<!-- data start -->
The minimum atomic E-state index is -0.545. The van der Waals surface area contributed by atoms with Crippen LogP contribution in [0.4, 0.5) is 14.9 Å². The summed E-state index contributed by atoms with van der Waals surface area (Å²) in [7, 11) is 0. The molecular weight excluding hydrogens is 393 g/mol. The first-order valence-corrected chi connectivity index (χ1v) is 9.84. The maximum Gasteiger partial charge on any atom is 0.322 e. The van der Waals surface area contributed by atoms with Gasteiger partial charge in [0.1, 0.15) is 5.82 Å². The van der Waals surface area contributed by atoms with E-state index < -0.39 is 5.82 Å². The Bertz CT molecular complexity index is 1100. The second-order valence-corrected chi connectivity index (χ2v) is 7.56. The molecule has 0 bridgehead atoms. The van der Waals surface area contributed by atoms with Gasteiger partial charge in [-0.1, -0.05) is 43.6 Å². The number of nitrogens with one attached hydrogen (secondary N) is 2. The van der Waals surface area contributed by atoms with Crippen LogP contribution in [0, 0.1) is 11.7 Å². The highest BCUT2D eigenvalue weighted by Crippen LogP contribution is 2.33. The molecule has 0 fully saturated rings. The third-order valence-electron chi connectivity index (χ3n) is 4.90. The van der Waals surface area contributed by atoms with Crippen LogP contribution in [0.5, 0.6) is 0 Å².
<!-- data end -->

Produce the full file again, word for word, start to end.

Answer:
The minimum atomic E-state index is -0.545. The van der Waals surface area contributed by atoms with Crippen LogP contribution in [0.4, 0.5) is 14.9 Å². The summed E-state index contributed by atoms with van der Waals surface area (Å²) in [7, 11) is 0. The molecular weight excluding hydrogens is 393 g/mol. The first-order valence-corrected chi connectivity index (χ1v) is 9.84. The maximum Gasteiger partial charge on any atom is 0.322 e. The van der Waals surface area contributed by atoms with Gasteiger partial charge in [0.1, 0.15) is 5.82 Å². The van der Waals surface area contributed by atoms with E-state index < -0.39 is 5.82 Å². The Bertz CT molecular complexity index is 1100. The second-order valence-corrected chi connectivity index (χ2v) is 7.56. The molecule has 0 bridgehead atoms. The van der Waals surface area contributed by atoms with Gasteiger partial charge in [-0.1, -0.05) is 43.6 Å². The number of nitrogens with one attached hydrogen (secondary N) is 2. The van der Waals surface area contributed by atoms with Crippen LogP contribution in [0, 0.1) is 11.7 Å². The highest BCUT2D eigenvalue weighted by Crippen LogP contribution is 2.33. The molecule has 0 fully saturated rings. The third-order valence-electron chi connectivity index (χ3n) is 4.90. The van der Waals surface area contributed by atoms with Crippen LogP contribution in [0.5, 0.6) is 0 Å².